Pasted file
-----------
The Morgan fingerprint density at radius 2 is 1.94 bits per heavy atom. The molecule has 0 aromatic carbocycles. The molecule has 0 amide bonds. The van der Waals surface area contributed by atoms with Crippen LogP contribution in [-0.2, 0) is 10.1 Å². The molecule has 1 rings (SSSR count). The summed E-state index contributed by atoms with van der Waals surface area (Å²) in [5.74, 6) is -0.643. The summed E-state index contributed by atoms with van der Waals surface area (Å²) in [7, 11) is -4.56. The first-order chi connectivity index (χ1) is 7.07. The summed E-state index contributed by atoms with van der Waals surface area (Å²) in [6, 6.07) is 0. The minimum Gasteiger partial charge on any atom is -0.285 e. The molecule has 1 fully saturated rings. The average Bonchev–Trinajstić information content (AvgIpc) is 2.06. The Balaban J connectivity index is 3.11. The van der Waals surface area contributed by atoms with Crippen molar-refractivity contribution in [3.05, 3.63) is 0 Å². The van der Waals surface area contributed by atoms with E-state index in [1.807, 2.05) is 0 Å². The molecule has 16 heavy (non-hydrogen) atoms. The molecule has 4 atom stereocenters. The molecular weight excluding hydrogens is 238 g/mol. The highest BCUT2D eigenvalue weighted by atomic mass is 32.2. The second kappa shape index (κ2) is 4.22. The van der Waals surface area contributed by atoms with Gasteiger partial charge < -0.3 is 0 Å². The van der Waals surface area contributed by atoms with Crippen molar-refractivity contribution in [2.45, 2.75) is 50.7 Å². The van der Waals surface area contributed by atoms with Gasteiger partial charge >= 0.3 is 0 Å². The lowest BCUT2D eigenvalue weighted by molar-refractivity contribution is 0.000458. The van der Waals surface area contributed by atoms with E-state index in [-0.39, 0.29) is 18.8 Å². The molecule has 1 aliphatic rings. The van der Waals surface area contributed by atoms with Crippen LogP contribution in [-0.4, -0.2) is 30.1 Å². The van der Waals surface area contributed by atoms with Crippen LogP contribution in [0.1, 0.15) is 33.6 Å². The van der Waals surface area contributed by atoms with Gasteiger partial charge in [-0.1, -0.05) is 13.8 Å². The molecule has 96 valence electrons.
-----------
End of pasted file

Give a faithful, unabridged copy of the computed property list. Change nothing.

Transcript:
The Morgan fingerprint density at radius 2 is 1.94 bits per heavy atom. The molecule has 0 aromatic carbocycles. The molecule has 0 amide bonds. The van der Waals surface area contributed by atoms with Crippen LogP contribution in [-0.2, 0) is 10.1 Å². The molecule has 1 rings (SSSR count). The summed E-state index contributed by atoms with van der Waals surface area (Å²) in [5.74, 6) is -0.643. The summed E-state index contributed by atoms with van der Waals surface area (Å²) in [7, 11) is -4.56. The first-order chi connectivity index (χ1) is 7.07. The summed E-state index contributed by atoms with van der Waals surface area (Å²) in [6, 6.07) is 0. The minimum Gasteiger partial charge on any atom is -0.285 e. The molecule has 1 fully saturated rings. The average Bonchev–Trinajstić information content (AvgIpc) is 2.06. The Balaban J connectivity index is 3.11. The van der Waals surface area contributed by atoms with Crippen molar-refractivity contribution in [3.05, 3.63) is 0 Å². The van der Waals surface area contributed by atoms with E-state index in [1.807, 2.05) is 0 Å². The molecule has 16 heavy (non-hydrogen) atoms. The molecule has 4 atom stereocenters. The molecular weight excluding hydrogens is 238 g/mol. The highest BCUT2D eigenvalue weighted by atomic mass is 32.2. The second kappa shape index (κ2) is 4.22. The van der Waals surface area contributed by atoms with Gasteiger partial charge < -0.3 is 0 Å². The van der Waals surface area contributed by atoms with Crippen molar-refractivity contribution in [2.45, 2.75) is 50.7 Å². The van der Waals surface area contributed by atoms with Gasteiger partial charge >= 0.3 is 0 Å². The lowest BCUT2D eigenvalue weighted by molar-refractivity contribution is 0.000458. The van der Waals surface area contributed by atoms with E-state index in [-0.39, 0.29) is 18.8 Å². The molecule has 1 aliphatic rings. The van der Waals surface area contributed by atoms with Crippen LogP contribution in [-0.4, -0.2) is 30.1 Å². The van der Waals surface area contributed by atoms with Crippen LogP contribution in [0.1, 0.15) is 33.6 Å². The van der Waals surface area contributed by atoms with Gasteiger partial charge in [-0.1, -0.05) is 13.8 Å². The molecule has 96 valence electrons.